Lines of Fact or Fiction
2017, High School, Prose
Poseidon charges forth
Shoulders laden with multi-coloured shards.
He throws himself against the receding shoreline.
The time Before.
I have been told stories of when our Island Nation respected the ‘Āina and Moana,
Of when Honu were not susceptible to the debris left behind by Man’s endless hunger.
Stories of our Kuleana.
She is stunning.
She paints with colours engineered by divine eyes. She floats, each step lighter than the last, above the ground.
She is strong.
Independent and cooperative, she gives all she has to her children.
She is beautiful.
Flowers adorn her hair, her haku lei a crown of ecstatic foliage, always changing. She is beautiful to all who view her but she never looks the same.
She, Mother of All,
Māui who snared the sun,
“An earthen twisted cord ties the hook.”
He raised the islands of Hawai’i.
“Oh the great fish hook of Maui.”
Our demigod, save us.
The Ulua are dying
Pimoe, the God of Fishes, has been losing his strength.
At a loss for words.
A toxic ocean
Dear my terraqueous planet,
“If I swim in the sea, does the sea swim in me?”
If I exist among your beauty will it find a home in me?
To appreciate I have devoured, I have snipped you from your stem, took you home, and was surprised
as you disintegrated in the morning sunlight.
For progress. You belong to me. Your beauty lives in me therefore it is all mine.
To do as I please. For progress.
I assumed I had conquered you, your rightful monarch, but you allowed me to win. You allow me to
live within your art. You allow me to destroy you. I seek change. I cannot let you die. But,
“I can’t change what I am overnight. Nor can [you]. And yet, one can’t stop changing either.”
I am sorry,
She, Mother of All.
Nature is dying.
She is choking on our mistakes.
The vibrancy of her colour dims to dark grey cityscapes, industrialisation, progress.
She is coughing.
The flowers gracing her wither and fall, replaced by thorns of plastic that paint her with vibrant red.
Yet she does not struggle
For she cannot
Poseidon retreats, water swallowed by water,
Broken gems of death for his starving creatures to gourmandise.
Admin. “Doc Luben – “14 Lines from Love Letters or Suicide Notes” (500K views!).” Button Poetry. N.p., 10 June 2016. Web. 15 June 2017.
3-4) Slonczewski, Joan. A Door into Ocean. New York: Avon , 1987. Print.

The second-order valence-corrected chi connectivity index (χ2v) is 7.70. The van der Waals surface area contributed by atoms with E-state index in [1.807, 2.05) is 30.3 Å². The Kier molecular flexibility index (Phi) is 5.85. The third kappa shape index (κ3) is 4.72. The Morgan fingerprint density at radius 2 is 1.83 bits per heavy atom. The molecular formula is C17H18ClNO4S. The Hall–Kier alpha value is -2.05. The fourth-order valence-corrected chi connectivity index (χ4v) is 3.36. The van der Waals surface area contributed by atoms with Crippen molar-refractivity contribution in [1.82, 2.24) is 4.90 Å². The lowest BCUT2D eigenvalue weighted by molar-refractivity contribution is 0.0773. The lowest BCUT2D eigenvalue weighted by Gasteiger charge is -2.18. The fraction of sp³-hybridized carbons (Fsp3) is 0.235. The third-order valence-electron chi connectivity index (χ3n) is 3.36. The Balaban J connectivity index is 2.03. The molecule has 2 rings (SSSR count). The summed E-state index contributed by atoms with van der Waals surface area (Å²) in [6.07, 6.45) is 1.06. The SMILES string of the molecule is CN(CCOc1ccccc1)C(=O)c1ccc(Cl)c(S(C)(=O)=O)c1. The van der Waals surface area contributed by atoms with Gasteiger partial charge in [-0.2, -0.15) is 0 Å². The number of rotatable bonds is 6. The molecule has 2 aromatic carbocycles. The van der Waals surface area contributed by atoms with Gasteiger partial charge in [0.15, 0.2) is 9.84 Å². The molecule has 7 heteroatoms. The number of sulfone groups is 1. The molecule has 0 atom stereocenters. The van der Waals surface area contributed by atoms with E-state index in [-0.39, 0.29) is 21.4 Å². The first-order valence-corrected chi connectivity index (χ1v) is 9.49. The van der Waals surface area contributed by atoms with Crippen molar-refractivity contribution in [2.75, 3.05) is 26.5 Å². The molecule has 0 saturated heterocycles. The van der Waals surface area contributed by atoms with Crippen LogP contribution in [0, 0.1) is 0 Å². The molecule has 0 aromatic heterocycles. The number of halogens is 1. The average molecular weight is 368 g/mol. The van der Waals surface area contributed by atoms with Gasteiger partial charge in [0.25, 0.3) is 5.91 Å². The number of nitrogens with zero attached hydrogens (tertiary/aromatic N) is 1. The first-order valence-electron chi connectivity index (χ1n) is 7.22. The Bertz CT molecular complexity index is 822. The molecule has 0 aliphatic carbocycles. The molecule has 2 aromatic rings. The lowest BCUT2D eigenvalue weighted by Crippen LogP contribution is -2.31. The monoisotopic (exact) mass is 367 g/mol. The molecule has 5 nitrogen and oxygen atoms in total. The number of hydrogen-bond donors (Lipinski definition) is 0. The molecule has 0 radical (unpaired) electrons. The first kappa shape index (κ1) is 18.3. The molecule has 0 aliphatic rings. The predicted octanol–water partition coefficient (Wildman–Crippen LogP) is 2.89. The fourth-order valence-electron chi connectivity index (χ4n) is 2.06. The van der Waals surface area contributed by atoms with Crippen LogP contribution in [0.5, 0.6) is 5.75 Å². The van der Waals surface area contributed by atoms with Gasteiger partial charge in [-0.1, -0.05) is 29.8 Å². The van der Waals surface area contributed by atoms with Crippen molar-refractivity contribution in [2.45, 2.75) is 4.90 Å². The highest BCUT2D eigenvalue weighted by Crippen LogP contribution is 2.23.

1-2) Ulukau: The Hawaiian Electronic Library. N.p., n.d. Web. 16 June 2017.
Westervelt, W. D. “II. Maui the FIsherman.” Legends of Maui, A Demi-God of Polynesia: II. Maui the Fisherman. N.p., n.d. Web. 16 June 2017.
This poem implores people to respect our oceans. As I was born and raised in Hawai’i, I have been taught to always respect nature and the gifts received from her. In sections two and four I reflected upon legends or things told to me throughout my life because an important reason I care for the oceans and take opportunities to participate in volunteer work is my life on Oahu. Also, having seen Honu (green sea turtles) ensnared in discarded fishing wire and people rejecting our Kuleana (responsibility) inspired me to write these sections. Section six is the portion of the poem I believe very deeply reflects my views on how we as humans are treating the planet. This section is meant to be an open letter to Mother Nature, and I was inspired by Joan Slonczewski’s book A Door Into Ocean and the grace with which she writes. This section was meant for people to see through the eyes of others the effect of our actions on our oceans. This poem was inspired by one of my favourite slam poems by Doc Luben entitled “14 lines from Love Letters or Suicide Notes.” Luben’s ability to separate and explore different concepts and writing styles within the same poem inspired me to craft my own take on the idea. I used this to create rhythmic segments of multiple different thoughts that can represent mankind’s, and my own, multi-faceted view on ocean awareness.